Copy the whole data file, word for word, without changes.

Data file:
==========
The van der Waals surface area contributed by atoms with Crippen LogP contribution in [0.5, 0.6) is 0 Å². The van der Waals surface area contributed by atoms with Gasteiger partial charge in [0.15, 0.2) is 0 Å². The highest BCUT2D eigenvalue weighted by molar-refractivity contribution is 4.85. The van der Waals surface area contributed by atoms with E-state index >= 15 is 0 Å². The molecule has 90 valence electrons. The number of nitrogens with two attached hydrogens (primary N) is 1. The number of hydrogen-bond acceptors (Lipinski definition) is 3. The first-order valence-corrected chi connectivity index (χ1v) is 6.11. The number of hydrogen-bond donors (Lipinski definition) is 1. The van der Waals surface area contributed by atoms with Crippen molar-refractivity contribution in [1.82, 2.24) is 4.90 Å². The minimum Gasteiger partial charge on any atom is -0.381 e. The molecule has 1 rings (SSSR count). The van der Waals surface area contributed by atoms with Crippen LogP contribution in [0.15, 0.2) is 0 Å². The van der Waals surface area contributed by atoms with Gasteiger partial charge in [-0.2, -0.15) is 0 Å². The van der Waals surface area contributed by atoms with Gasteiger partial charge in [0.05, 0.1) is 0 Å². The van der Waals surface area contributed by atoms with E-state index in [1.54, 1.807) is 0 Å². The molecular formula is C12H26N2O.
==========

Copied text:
The van der Waals surface area contributed by atoms with Crippen LogP contribution in [0.5, 0.6) is 0 Å². The van der Waals surface area contributed by atoms with Gasteiger partial charge in [0.15, 0.2) is 0 Å². The highest BCUT2D eigenvalue weighted by molar-refractivity contribution is 4.85. The van der Waals surface area contributed by atoms with E-state index >= 15 is 0 Å². The molecule has 90 valence electrons. The number of nitrogens with two attached hydrogens (primary N) is 1. The number of hydrogen-bond acceptors (Lipinski definition) is 3. The first-order valence-corrected chi connectivity index (χ1v) is 6.11. The number of hydrogen-bond donors (Lipinski definition) is 1. The van der Waals surface area contributed by atoms with Crippen molar-refractivity contribution in [1.82, 2.24) is 4.90 Å². The minimum Gasteiger partial charge on any atom is -0.381 e. The molecule has 1 rings (SSSR count). The van der Waals surface area contributed by atoms with Crippen LogP contribution in [0.15, 0.2) is 0 Å². The van der Waals surface area contributed by atoms with Gasteiger partial charge in [-0.2, -0.15) is 0 Å². The van der Waals surface area contributed by atoms with Gasteiger partial charge in [0.05, 0.1) is 0 Å². The van der Waals surface area contributed by atoms with E-state index in [1.54, 1.807) is 0 Å². The molecular formula is C12H26N2O.